Part 1 deals with the issues around finding, buying, building and setting up your homestead. There are many points dealing with the preparedness aspects of homesteading here but it still covers enough about the mystery of land buying and what to look for that it makes it worth the purchase.

Part 2 addresses the questions of power for your homestead and looks at wind power, small scale hydro power, wood burning and solar power. One of the problems we will encounter in the coming times will be a questionable source of electricity from a decaying public grid. One of the discussions deals with the somewhat taboo usage of hydropower. There are in fact in use a great many homestead sized hydropower installations around the country that produce just enough energy for personal use. We usually think of hydropower as coming from the larger commercial dams that span and entire rivers width and generate power in the mega watt range, but there are several models of smaller output turbines that can be installed with minimal impact on a streams environment while still providing you with the electricity you need to power your house.

Part 3 deals with raising your own food such as fruit, vegetables and livestock. I particularly like the points on intensive gardening and container gardening, both of which should be in your toolbox of knowledge. As land becomes more and more expensive many preppers will need to settle for smaller properties than would be ideal for long term planning needs. It is essential that we have knowledge of planting and raising our own food crops should the ultimate meltdown occur and we no longer have any traditional outlets to obtain our nourishment.

Part 4 naturally follows raising crops with discussion regarding food storage and preservation, and preparing that food for consumption. An important part of this section covers cooking with wood, an art woefully gone from today’s world of microwave cooking and takeout foods. Read this section before you make any decisions as to what kind(s) of woodstove you need to buy for your preparedness homestead.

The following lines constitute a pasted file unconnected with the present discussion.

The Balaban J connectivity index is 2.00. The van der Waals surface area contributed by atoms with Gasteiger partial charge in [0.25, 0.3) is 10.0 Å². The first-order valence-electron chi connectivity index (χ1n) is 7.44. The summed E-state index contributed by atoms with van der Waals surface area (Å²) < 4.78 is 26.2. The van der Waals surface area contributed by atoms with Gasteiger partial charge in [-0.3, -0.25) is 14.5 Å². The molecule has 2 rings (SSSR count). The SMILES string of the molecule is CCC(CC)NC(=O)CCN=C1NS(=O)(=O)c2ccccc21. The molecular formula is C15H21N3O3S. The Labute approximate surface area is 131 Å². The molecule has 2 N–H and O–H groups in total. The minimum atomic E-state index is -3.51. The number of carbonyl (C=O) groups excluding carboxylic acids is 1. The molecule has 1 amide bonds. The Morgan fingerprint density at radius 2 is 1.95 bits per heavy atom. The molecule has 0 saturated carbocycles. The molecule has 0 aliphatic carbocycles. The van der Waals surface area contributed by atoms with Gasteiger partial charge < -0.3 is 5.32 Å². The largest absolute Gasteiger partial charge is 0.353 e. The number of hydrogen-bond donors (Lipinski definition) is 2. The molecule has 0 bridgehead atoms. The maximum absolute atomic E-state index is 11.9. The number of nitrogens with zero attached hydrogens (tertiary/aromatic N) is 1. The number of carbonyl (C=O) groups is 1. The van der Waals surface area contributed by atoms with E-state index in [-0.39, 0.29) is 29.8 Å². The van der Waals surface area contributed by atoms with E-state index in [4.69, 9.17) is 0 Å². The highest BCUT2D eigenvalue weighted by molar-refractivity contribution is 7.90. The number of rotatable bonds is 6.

Part 5 deals with a range of old time crafts and skills that will help you make it through the coming times. Tin-smithing and rug-making can seem pretty archaic, but if you learn to do some of the things in this section, you just may find yourself the proud owner of a marketable skill should we wake up one morning and find the world as we know it gone.

Part 6 deals with the recreational aspects of simpler living, and you may find some of these activities handy if there is no television to sit your kids in front of. I’ve seen a lot of pictures of FEMA’s disaster camps, and I haven’t seen one single person smiling in any of those pictures. Granted, it’s hard to smile when your life crashes down around you. But it seems to me that if there were some kind of entertainment to keep people occupied and busy, the time would pass with a little less pain. Perhaps some of the games and activities in this section will come in handy during an evacuation period. Additionally there are some good tips on getting out into the world of nature with some tips on living in the wilds, fishing and so forth.